The locating pin is essential for the machining, but it also serves as a marker for where to make the bend later on.
The base I am using looks like wood – yeah, it is, but it is very old (100 years?) Australian red gum, and that stuff is HARD. You machine this stuff with carbide-tipped tools. Pine wood it is not.
The Heat Exchanger rods which go inside the stove body are small rods of aluminium with a known diameter to fit suitably in the hole in the stove body and with an angle at one end to prevent them from blocking the gas flow. Being a fairly close fit, that means the liquid fuel flows over them in a very thin film. And that means there is very good heat transfer from the stove body to the fuel, to vaporise it. Sounds good.
Well, reality is that they are short bits of 2.4 mm aluminium welding wire cut off (carefully, with the right cutters) to have one angled end and one square end. I do clean them up a little with a file (a couple of strokes at each end) so they fit easily in the hole.
Suffice to say that they work just fine at what they do. I will add that if you remove the hose from the stove body for any reason, you may very well lose this HX rod, and then your stove will never stop sputtering. It happens: I have posted replacements out once or twice. Leave the hose connected.Aug 8, 2020 at 3:05 pm #3669932
The Brunton stove legs have a good sized support pad extension on the bottom of the leg to prevent sinking into the soil.
Your stove legs do not have any such extension, is that why your stove support legs have to be fastened to a piece of plywood?Aug 8, 2020 at 4:42 pm #3670005
However, the Brunton pads are not large enough in the snow, and my stoves are designed as winter stoves. So I supply a base and micro-pegs with all my stoves, all versions.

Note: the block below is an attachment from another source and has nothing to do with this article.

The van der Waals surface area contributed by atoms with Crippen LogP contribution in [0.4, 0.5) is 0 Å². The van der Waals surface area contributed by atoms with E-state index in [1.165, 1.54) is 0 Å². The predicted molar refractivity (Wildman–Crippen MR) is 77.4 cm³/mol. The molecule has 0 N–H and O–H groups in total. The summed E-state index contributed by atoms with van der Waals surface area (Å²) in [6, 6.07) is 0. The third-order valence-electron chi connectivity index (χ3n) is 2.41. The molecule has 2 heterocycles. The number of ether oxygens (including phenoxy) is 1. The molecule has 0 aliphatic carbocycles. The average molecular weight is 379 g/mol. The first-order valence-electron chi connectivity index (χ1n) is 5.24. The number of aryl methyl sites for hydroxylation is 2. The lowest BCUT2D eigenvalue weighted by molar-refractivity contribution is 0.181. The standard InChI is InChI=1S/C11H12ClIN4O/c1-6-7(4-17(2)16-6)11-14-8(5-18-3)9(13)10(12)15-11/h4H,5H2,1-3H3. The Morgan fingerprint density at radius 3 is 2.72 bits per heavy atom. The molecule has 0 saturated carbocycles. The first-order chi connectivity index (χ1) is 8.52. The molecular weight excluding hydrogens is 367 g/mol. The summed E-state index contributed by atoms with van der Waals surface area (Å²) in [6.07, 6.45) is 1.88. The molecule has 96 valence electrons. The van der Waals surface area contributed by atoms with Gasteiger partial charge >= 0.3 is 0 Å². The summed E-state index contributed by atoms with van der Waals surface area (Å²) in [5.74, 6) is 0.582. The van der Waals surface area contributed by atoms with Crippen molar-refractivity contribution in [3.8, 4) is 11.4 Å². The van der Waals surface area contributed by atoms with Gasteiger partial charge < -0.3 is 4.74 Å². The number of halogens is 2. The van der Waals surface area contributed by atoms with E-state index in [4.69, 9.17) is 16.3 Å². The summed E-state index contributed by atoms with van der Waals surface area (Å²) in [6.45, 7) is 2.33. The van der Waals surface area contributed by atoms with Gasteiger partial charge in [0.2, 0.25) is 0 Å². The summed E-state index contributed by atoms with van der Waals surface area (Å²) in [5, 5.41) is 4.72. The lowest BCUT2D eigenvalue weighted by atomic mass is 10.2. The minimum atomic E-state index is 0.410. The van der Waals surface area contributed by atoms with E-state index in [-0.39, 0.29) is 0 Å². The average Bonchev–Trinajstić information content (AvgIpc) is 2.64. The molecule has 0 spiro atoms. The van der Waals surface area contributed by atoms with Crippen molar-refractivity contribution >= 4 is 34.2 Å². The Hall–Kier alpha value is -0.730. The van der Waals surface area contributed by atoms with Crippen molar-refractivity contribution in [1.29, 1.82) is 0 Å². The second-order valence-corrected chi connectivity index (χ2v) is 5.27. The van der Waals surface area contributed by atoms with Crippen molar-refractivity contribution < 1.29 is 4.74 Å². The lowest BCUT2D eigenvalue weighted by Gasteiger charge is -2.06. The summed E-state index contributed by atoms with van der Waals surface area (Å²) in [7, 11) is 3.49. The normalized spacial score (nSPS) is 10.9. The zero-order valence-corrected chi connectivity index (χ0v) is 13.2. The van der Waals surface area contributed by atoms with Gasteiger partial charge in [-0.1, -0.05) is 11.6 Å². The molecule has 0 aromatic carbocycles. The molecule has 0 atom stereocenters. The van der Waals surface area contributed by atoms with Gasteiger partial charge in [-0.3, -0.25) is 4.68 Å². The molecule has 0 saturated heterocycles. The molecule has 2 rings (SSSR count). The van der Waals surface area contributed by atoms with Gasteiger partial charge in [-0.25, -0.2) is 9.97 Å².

You don’t have to use my baseboard of course, and many don’t.
(Thank you Simone.)
CheersAug 8, 2020 at 5:32 pm #3670020
I would think the plywood base would always be used to be certain the stove support would be stable under all conditions.
How well do the 4 holdown pegs work in snow/frozen ground?Aug 8, 2020 at 6:14 pm #3670030
How well do the 4 holdown pegs work in snow/frozen ground?
Medium to reasonable.
We start with well-stomped snow for the tent base. After stomping it tends to harden – that’s called firnification. I never try to put the base on soft fluffy stuff.
Next, there are holes in the base (see photo) which provide a huge constraint on any movement, and the hook tops hold the legs.
The micro-pegs are thin, that is true, but they are long enough. To seriously move one sideways at the top means the tip, well below the surface, has to move a lot. That is not so easy.
One might wonder whether the pegs might get warm from radiation and melt the snow, but in practice they don’t. To be sure, there is some downwards radiation, but the very thin cross section means they do not intercept much energy. Also, Ti wire that thin is a very poor conductor of heat, so little energy travels down the wires.
Mind you, I don’t always use the pegs, sometimes just the base. With some care, which is very reasonable inside a tent in a storm, there is no problem. As the surface of the 3-ply has been coated with linseed oil for water-proofing, it is not slippery. Others have used stiff foam as a base: same story.
CheersAug 9, 2020 at 10:08 am #3670086
You don’t have to use my baseboard of course, and many don’t.
Ok, it’s just extra baggage for many users.
I think I’ve seen you say that most of the time in winter months you use your stove in your tent so the board and pegs are not needed, correct?
I’m putting together a winter stove kit for a friend(an me) that’s why all the questions. Thanks
CheersAug 9, 2020 at 3:47 pm #3670154
Not quite right.
I would say the base board is ALWAYS needed, for safety against the snow melting if nothing else.
The pegs not so much, provided the base is not slippery. In my current red winter tent I have a mini-groundsheet in the vestibule so I can cook there without getting snow on everything. Obviously, I don’t use the pegs there.
Hum, yes, well there was a bit of snow ‘everywhere’ that night anyhow.
CheersAug 9, 2020 at 6:23 pm #3670172
As you have shown in a photo, a snow shovel can be used instead of the plywood. 4 min. to heat 2 cups water won’t melt much snow under various materials.
Thanks for your insight. Lots of good info here.
What prevents the adjusting rod from comming off the valve end…what’s under the blue material seen in the photo? Does the rod need to be propped up to prevent slippage?